Regular Expressions

The power of regular expressions is that they can specify patterns, not just fixed characters. Here are the most basic patterns which match single chars:

  • a, X, 9, < -- ordinary characters just match themselves exactly. The meta-characters which do not match themselves because they have special meanings are: . ^ $ * + ? { [ ] \ | ( ) (details below)
  • . (a period) -- matches any single character except newline '\n'
  • \w -- (lowercase w) matches a "word" character: a letter or digit or underbar [a-zA-Z0-9_]. Note that although "word" is the mnemonic for this, it only matches a single word char, not a whole word. \W (upper case W) matches any non-word character.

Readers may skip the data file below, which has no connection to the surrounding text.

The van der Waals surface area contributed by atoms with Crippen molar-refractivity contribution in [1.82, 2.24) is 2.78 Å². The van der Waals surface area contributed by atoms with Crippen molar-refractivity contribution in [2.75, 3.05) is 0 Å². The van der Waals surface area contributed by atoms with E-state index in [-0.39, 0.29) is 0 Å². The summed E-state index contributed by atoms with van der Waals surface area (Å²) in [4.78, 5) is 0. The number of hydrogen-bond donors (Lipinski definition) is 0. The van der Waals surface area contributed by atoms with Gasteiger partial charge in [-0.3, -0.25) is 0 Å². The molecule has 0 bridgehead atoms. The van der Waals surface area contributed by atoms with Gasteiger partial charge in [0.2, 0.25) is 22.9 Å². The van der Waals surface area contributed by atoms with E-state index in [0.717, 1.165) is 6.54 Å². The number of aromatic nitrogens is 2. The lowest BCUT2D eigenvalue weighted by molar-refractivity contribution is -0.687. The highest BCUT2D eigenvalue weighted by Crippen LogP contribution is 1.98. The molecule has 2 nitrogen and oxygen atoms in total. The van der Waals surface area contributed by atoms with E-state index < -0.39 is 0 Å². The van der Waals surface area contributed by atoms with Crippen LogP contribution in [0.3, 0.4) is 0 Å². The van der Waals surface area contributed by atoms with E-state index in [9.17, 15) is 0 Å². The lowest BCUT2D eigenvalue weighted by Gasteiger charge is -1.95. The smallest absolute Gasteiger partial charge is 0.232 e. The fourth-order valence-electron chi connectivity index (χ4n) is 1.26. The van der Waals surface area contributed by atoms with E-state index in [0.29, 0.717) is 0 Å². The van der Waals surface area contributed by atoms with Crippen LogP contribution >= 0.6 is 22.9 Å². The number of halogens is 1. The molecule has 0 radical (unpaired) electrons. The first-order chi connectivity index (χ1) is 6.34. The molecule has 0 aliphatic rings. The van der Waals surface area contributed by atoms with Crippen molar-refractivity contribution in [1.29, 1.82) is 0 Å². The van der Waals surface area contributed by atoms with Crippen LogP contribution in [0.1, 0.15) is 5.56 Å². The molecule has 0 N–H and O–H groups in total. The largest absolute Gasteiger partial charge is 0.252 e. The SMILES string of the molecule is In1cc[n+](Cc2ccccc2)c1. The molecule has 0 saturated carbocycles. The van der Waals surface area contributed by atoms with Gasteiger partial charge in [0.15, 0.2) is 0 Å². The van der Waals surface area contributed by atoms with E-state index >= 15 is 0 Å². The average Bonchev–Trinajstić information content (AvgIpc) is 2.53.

• \b -- boundary between word and non-word
  • \s -- (lowercase s) matches a single whitespace character -- space, newline, return, tab, form [ \n\r\t\f]. \S (upper case S) matches any non-whitespace character.
  • \t, \n, \r -- tab, newline, return
  • \d -- decimal digit [0-9] (some older regex utilities do not support but \d, but they all support \w and \s)
  • ^ = start, $ = end -- match the start or end of the string
  • \ -- inhibit the "specialness" of a character. So, for example, use \. to match a period or \\ to match a slash. If you are unsure if a character has special meaning, such as '@', you can put a slash in front of it, \@, to make sure it is treated just as a character.